Rich nations hoarding Covid-19 vaccine among reasons for low supply, says Khairy


PETALING JAYA: Rich countries hoarding the Covid-19 vaccine market is one of the main reasons why the present supply of the vaccines remains low for Malaysia, says Khairy Jamaluddin (pic).

"One of the biggest reasons for low vaccine supplies in Malaysia and other middle income countries is that rich countries have cornered the Covid-19 vaccine market.

"Some rich countries have bought enough vaccines for their citizens three to five times over," the coordinating minister for Covid-19 Immunisation Programme said in a statement on Wednesday (April 14).

As such, he noted that many pharmaceutical companies would give preference to the richer nations, forcing middle income countries such as Malaysia to manage the supply of vaccines from several sources.

"That is also why Malaysia has had to balance our Covid-19 vaccine portfolio to include Pfizer, AstraZeneca and also those from non-Western countries like Sinovac (China)," he said.

Based on delivery schedules, Khairy said that Malaysia will start getting a more steady and ample supply of vaccines in June when the nation's mass vaccination exercise is expected to be in full swing.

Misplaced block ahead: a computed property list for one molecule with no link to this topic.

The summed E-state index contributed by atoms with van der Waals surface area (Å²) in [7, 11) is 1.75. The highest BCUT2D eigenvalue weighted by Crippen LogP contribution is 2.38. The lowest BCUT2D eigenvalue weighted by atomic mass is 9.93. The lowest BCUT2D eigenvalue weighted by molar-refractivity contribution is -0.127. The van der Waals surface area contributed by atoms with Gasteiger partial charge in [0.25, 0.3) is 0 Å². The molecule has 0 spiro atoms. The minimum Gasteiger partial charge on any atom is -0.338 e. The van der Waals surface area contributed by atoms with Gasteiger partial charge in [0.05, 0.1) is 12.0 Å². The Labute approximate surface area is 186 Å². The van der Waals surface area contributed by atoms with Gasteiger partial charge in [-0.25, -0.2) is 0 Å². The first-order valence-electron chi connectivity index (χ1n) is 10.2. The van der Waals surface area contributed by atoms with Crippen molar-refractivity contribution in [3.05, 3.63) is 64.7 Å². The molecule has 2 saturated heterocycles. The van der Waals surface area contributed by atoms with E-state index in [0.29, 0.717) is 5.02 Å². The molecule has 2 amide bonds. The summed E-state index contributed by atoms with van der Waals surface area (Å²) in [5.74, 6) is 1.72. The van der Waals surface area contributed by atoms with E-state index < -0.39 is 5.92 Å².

He said that the demand for the vaccine in Malaysia outstrips supply, but added that there would be an ample supply of vaccines to achieve the 80% population immunisation target before the end of this year.

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"So while I know everyone is anxious about getting their Covid-19 vaccination, I would also like to manage expectations with the reality of vaccine availability. I will continue to push for more vaccine supplies to arrive quicker," said Khairy.

On Tuesday (April 13), Khairy shared a graph by the special committee on ensuring access to Covid-19 vaccines on Twitter to allay concerns with regard to supply of vaccines for the country.

The graph also showed that current total registrations stood at about nine million while the supply was under three million as of April.

However, starting June, the supply and demand will be in tandem before the vaccine supply is expected to slowly climb up to finally cover 80% of the population - or about 27 million people - by October.

Phase one of the vaccine rollout programme was from February to April and involved frontliners.

The second phase of the vaccine rollout will prioritise the elderly, those with comorbidities and people with disabilities and will start on April 19.

The third phase of the national immunisation programme is slated to begin in May for low-risk individuals above 18 years old.

Meanwhile, a total of 8,602,156 people had registered for the vaccine as of Monday (April 12).

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